# How to identify if a given single linked list is a loop?

I was asked in an interview to find if the single linked list has a loop. I have searched this SO and found few answers Interview question: How to detect a loop in a linked list? and I knew about those answers before but somehow I answered it different which I had in mind from my discussion with friends long time back, but I wasn't sure if the answer is correct. If try it myself it works as expected. Somehow the interviewer is not happy. Can someone clarify what is wrong in this ?

``````struct node {
int flag;
struct node *next;
}
``````

My idea here is not to use two pointers and hop variantly but to use single pointer and traverse each node e.g:

``````node =  node->next;
``````

Only this I would do is set the flag variable to 1 when ever I traverse the node and check each time e.g

``````if (node->flag)
{
return TRUE; // implies list is a loop
}
else{
node->flag = 1;
}
``````

Other than efficiency, what is wrong in this approach ?

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See stackoverflow.com/questions/34249/… and the questions linked to there for other approaches. –  delnan Dec 29 '11 at 10:53
@delnan : Yes , I went through this question also. I mostly covered all the related questions in SO. However, my question is to understand what is wrong in this approach. –  dicaprio Dec 29 '11 at 10:55
These kind of questions only shows if you've read these kind of questions before and are familiar with the answer. I would never use it as a measure on how skilled a developer are. –  onemasse Dec 29 '11 at 13:32

You are using an extra integer variable `flag` and say if the `sizeof(int)` in your machine is 4 bytes and say you have 100,000 nodes in the linked-list, then you will end up using 400,000 bytes more. That will be approximately 390M/.38G

To reset the `flag` for all the nodes in the linked-list, even though it is O(n), you'll have to traverse all the 100,000 nodes. Its an overhead.

Now, if you compare your `flag` based solution with the 2-variable solution, then it is almost the same computational time but 2-variable solution is considered very memory efficient as it does not use 390M of memory to identify the loop!

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After all linked list is used to store the data which can be of some size, I don't disagree but that cannot be the reason I think so. Also, i'll be setting flag as and when I traverse the node how is it overhead. –  dicaprio Dec 29 '11 at 10:36
Efficiency I agree , that's what I mentioned. –  dicaprio Dec 29 '11 at 10:38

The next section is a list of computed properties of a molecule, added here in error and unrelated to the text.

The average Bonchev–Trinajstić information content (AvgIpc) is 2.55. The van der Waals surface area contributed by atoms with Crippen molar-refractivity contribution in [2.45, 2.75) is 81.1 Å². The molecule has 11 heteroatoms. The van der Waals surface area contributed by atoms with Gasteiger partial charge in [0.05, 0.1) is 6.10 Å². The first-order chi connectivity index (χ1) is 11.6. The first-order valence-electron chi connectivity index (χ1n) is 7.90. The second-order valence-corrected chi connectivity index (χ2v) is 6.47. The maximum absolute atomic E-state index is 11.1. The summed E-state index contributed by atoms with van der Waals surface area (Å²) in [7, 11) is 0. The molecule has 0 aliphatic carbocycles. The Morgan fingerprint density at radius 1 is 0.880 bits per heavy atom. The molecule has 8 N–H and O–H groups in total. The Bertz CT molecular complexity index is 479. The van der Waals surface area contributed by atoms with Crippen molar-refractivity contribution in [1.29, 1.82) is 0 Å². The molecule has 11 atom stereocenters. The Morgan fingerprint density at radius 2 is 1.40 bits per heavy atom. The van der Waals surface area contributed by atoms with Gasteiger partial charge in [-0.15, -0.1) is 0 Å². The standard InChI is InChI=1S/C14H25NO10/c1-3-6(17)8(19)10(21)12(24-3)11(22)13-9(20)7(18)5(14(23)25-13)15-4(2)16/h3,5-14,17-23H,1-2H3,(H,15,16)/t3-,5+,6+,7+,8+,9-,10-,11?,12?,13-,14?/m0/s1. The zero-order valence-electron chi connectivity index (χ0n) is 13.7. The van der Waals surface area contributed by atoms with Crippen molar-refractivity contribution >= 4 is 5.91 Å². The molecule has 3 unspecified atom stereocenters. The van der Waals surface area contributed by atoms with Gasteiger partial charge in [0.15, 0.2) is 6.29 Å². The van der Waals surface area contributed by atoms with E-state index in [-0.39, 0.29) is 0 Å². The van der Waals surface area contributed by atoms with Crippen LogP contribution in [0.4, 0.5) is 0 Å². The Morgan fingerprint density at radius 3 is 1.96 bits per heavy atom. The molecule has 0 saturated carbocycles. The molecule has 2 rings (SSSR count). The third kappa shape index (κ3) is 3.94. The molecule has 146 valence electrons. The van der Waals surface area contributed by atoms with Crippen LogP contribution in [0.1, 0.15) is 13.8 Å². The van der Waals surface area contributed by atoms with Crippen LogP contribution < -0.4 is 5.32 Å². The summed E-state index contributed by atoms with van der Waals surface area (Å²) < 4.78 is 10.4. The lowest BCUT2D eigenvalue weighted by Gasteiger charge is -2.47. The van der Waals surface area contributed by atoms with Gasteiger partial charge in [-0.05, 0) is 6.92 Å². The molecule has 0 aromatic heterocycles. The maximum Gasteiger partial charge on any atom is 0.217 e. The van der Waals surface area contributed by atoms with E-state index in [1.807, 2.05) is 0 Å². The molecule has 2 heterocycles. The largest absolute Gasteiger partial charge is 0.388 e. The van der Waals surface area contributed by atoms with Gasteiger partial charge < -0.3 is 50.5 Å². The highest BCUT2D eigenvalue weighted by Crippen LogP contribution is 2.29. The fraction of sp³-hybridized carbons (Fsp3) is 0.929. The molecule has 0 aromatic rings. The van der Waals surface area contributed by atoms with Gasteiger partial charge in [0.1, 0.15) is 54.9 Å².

@dicaprio There is nothing wrong with the `flag` approach. It will work! There is no doubt about that. But compare to the other solution(s), this may not be very efficient. And, the approaches are compared based on efficiency - memory, computation and many other factors! :) –  Sangeeth Saravanaraj Dec 29 '11 at 11:01
@dicaprio Are you not finding my answer reasonable?! –  Sangeeth Saravanaraj Dec 29 '11 at 22:44
As I said , I don't disagree with your comments; perfectly reasonable with regards to efficiency, which I already told the interviewer, his question was not specific. –  dicaprio Dec 30 '11 at 5:31

You need additional data (`flag`) to store for each list item. So your approach needs O(N) additional memory, while approach with two pointers needs only O(1) memory.

So you approach is not memory efficient.

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+1 reasonable explanation. –  dicaprio Dec 29 '11 at 10:38
Good answer, but the example in the question also requires the list structure to be modified which is probably more relevant. –  JeremyP Dec 29 '11 at 13:23
@JeremyP, interview questions of this type is aimed to show knowledge of algorithms, data structures, complexity, etc. So I think, more relevant is memory efficiency, regardless how this memory is used. –  werewindle Dec 29 '11 at 13:44

Your approach is even more efficient but relies on the fact that you may modify the list representation. When asked the same question I gave the same solution but the interviewer told me I am not allowed to modify the list in any way.

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So the approach is not wrong then, if you already know this approach earlier then its not something i found myself :). Is there a algorithm or somebody already named it ? –  dicaprio Dec 29 '11 at 10:31
Honestly saying I just invented it on the spot :) –  Ivaylo Strandjev Dec 29 '11 at 10:38

Your answer is not wrong, rather instead of using two pointers, it makes use of just one pointer. But giving this answer for the interview question you over looking one basic premise.

You are generally not supposed to alter the data structure of the problem which you are given until it is absolutely necessary to do so. Consider it from this point of view.

What if it's not a linked list but an application that the company has developed and they need you to find out if a particular thing stands true for that application or not. In this case they don't expect you to change the application code(as that is impractical unless unavoidable) but would like you to work around with what you have got.

Perhaps `Hare and Turtle` would work. The `Turtle` interates through the list normally, one item at a time, while the `Hare` goes twice as fast, two items at a time. If the `Hare` passes the `Turtle`, there is a loop.